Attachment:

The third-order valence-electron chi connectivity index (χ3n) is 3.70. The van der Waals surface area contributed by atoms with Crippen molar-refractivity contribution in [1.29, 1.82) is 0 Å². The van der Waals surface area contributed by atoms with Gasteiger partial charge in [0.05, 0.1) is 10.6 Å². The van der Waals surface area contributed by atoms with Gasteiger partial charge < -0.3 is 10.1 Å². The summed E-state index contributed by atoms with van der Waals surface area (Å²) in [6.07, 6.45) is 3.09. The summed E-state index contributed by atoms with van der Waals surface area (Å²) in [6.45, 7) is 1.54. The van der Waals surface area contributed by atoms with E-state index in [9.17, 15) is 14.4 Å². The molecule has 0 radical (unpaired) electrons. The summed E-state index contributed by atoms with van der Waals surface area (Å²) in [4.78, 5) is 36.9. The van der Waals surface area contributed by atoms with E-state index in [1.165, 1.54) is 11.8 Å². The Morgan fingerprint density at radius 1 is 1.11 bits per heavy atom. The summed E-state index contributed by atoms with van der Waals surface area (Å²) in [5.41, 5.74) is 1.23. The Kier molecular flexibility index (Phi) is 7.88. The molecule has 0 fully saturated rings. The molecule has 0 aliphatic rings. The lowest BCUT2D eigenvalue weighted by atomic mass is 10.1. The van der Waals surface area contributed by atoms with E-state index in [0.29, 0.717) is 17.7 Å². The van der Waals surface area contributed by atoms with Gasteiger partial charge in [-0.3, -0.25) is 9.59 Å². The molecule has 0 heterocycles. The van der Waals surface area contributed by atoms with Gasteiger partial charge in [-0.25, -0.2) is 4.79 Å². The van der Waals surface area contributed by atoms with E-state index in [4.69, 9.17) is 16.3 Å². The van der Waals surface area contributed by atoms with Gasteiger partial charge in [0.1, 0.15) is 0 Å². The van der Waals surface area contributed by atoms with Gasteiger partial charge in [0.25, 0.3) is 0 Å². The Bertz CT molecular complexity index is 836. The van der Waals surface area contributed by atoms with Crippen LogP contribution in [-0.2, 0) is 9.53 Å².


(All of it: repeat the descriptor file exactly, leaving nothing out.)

The third-order valence-electron chi connectivity index (χ3n) is 3.70. The van der Waals surface area contributed by atoms with Crippen molar-refractivity contribution in [1.29, 1.82) is 0 Å². The van der Waals surface area contributed by atoms with Gasteiger partial charge in [0.05, 0.1) is 10.6 Å². The van der Waals surface area contributed by atoms with Gasteiger partial charge < -0.3 is 10.1 Å². The summed E-state index contributed by atoms with van der Waals surface area (Å²) in [6.07, 6.45) is 3.09. The summed E-state index contributed by atoms with van der Waals surface area (Å²) in [6.45, 7) is 1.54. The van der Waals surface area contributed by atoms with E-state index in [9.17, 15) is 14.4 Å². The molecule has 0 radical (unpaired) electrons. The summed E-state index contributed by atoms with van der Waals surface area (Å²) in [4.78, 5) is 36.9. The van der Waals surface area contributed by atoms with E-state index in [1.165, 1.54) is 11.8 Å². The Morgan fingerprint density at radius 1 is 1.11 bits per heavy atom. The summed E-state index contributed by atoms with van der Waals surface area (Å²) in [5.41, 5.74) is 1.23. The Kier molecular flexibility index (Phi) is 7.88. The molecule has 0 fully saturated rings. The molecule has 0 aliphatic rings. The lowest BCUT2D eigenvalue weighted by atomic mass is 10.1. The van der Waals surface area contributed by atoms with E-state index in [0.29, 0.717) is 17.7 Å². The van der Waals surface area contributed by atoms with Gasteiger partial charge in [-0.3, -0.25) is 9.59 Å². The molecule has 0 heterocycles. The van der Waals surface area contributed by atoms with Gasteiger partial charge in [-0.25, -0.2) is 4.79 Å². The van der Waals surface area contributed by atoms with E-state index in [4.69, 9.17) is 16.3 Å². The van der Waals surface area contributed by atoms with Gasteiger partial charge in [0.1, 0.15) is 0 Å². The van der Waals surface area contributed by atoms with Gasteiger partial charge in [0.25, 0.3) is 0 Å². The Bertz CT molecular complexity index is 836. The van der Waals surface area contributed by atoms with Crippen LogP contribution in [-0.2, 0) is 9.53 Å².